- Jan 24, 2019 -

Introduction: Severe nosocomial pneumonia in patients in ICUs is caused by a wide range of bacteria and is associated with high rates of morbidity and mortality, as well as high costs.1,2 In this setting, prompt use of b-lactams remains the cornerstone of antibiotic therapy, and among these drugs, meropenem is often chosen because it is well tolerated and has a wide spectrum of activity.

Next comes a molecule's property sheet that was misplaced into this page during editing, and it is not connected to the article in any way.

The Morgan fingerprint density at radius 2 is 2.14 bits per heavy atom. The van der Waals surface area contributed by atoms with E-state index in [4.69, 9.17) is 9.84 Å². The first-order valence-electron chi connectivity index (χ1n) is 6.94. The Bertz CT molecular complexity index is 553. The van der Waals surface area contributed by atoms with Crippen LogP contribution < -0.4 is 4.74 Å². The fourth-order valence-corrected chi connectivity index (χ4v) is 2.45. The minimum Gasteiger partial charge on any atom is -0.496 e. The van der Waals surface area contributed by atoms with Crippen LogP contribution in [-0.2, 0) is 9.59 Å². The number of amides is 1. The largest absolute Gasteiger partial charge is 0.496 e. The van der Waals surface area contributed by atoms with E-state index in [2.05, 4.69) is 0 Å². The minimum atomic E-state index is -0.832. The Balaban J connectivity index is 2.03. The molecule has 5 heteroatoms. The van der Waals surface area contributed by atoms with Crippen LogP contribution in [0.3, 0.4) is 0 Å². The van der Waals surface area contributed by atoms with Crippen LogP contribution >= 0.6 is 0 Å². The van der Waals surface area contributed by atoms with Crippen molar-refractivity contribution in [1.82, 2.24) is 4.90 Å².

Meropenem is a time-dependent antibiotic: maintaining unbound drug concentrations in plasma above the MIC for pathogens for at least 40% of the time between doses (≥40% T.MIC) is usually required for optimal bactericidal activity.3,4 In serious bacterial infections this goal could be extended to 100% of the dosing interval,5– 7 so that extended infusion (EI, i.e. dose delivered over several hours) or even continuous infusion (i.e. dose delivered over 24 h) has been proposed in place of the usual intermittent infusion (II, i.e. over a few minutes) to improve pharmacokinetic (PK) and pharmacodynamic (PD) properties.5–13 Furthermore, drug concentration at the site of infection seems to influence efficacy.3,4Dosage of antibiotics in the epithelial lining fluid (ELF) is advocated as the best marker of drug exposure at the site of infection in patients with pneumonia, particularly for extracellular respiratory tract pathogens, although this method has some limitations.14–17 Because PK data can be difficult to obtain, especially at the site of infection, population PK modelling and Monte Carlo simulations

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